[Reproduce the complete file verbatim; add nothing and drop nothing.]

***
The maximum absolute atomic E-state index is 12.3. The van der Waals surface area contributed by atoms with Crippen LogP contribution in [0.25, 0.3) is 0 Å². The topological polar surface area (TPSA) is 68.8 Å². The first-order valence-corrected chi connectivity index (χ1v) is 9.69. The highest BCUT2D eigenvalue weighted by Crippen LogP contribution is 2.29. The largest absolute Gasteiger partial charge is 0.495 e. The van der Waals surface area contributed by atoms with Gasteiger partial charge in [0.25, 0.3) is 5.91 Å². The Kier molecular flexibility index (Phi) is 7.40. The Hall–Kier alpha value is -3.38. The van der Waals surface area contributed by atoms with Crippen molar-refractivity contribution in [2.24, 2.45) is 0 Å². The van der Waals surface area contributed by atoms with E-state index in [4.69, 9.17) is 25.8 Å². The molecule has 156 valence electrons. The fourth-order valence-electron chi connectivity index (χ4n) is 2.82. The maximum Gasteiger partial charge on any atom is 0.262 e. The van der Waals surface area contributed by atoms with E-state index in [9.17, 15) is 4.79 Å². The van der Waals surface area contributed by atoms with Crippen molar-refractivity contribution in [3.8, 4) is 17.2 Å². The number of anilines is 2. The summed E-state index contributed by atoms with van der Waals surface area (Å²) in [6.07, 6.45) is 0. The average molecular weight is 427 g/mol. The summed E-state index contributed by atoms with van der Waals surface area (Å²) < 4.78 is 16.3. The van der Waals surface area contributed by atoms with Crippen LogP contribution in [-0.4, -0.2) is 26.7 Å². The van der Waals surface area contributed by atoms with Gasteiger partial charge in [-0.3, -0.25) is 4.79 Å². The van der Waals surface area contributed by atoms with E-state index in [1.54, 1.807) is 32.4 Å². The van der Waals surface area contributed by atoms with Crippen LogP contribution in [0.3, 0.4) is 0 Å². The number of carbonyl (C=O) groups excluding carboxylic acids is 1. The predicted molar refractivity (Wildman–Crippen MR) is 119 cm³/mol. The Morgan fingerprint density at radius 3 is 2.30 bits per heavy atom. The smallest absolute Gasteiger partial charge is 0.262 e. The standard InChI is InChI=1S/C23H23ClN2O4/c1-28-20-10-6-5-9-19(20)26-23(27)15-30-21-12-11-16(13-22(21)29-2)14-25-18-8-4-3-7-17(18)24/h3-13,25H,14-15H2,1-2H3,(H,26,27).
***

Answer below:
The maximum absolute atomic E-state index is 12.3. The van der Waals surface area contributed by atoms with Crippen LogP contribution in [0.25, 0.3) is 0 Å². The topological polar surface area (TPSA) is 68.8 Å². The first-order valence-corrected chi connectivity index (χ1v) is 9.69. The highest BCUT2D eigenvalue weighted by Crippen LogP contribution is 2.29. The largest absolute Gasteiger partial charge is 0.495 e. The van der Waals surface area contributed by atoms with Gasteiger partial charge in [0.25, 0.3) is 5.91 Å². The Kier molecular flexibility index (Phi) is 7.40. The Hall–Kier alpha value is -3.38. The van der Waals surface area contributed by atoms with Crippen molar-refractivity contribution in [2.24, 2.45) is 0 Å². The van der Waals surface area contributed by atoms with E-state index in [4.69, 9.17) is 25.8 Å². The molecule has 156 valence electrons. The fourth-order valence-electron chi connectivity index (χ4n) is 2.82. The maximum Gasteiger partial charge on any atom is 0.262 e. The van der Waals surface area contributed by atoms with E-state index in [9.17, 15) is 4.79 Å². The van der Waals surface area contributed by atoms with Crippen molar-refractivity contribution in [3.8, 4) is 17.2 Å². The number of anilines is 2. The summed E-state index contributed by atoms with van der Waals surface area (Å²) in [6.07, 6.45) is 0. The average molecular weight is 427 g/mol. The summed E-state index contributed by atoms with van der Waals surface area (Å²) < 4.78 is 16.3. The van der Waals surface area contributed by atoms with Crippen LogP contribution in [-0.4, -0.2) is 26.7 Å². The van der Waals surface area contributed by atoms with Gasteiger partial charge in [-0.3, -0.25) is 4.79 Å². The van der Waals surface area contributed by atoms with E-state index in [1.54, 1.807) is 32.4 Å². The van der Waals surface area contributed by atoms with Crippen LogP contribution in [0.3, 0.4) is 0 Å². The number of carbonyl (C=O) groups excluding carboxylic acids is 1. The predicted molar refractivity (Wildman–Crippen MR) is 119 cm³/mol. The Morgan fingerprint density at radius 3 is 2.30 bits per heavy atom. The smallest absolute Gasteiger partial charge is 0.262 e. The standard InChI is InChI=1S/C23H23ClN2O4/c1-28-20-10-6-5-9-19(20)26-23(27)15-30-21-12-11-16(13-22(21)29-2)14-25-18-8-4-3-7-17(18)24/h3-13,25H,14-15H2,1-2H3,(H,26,27).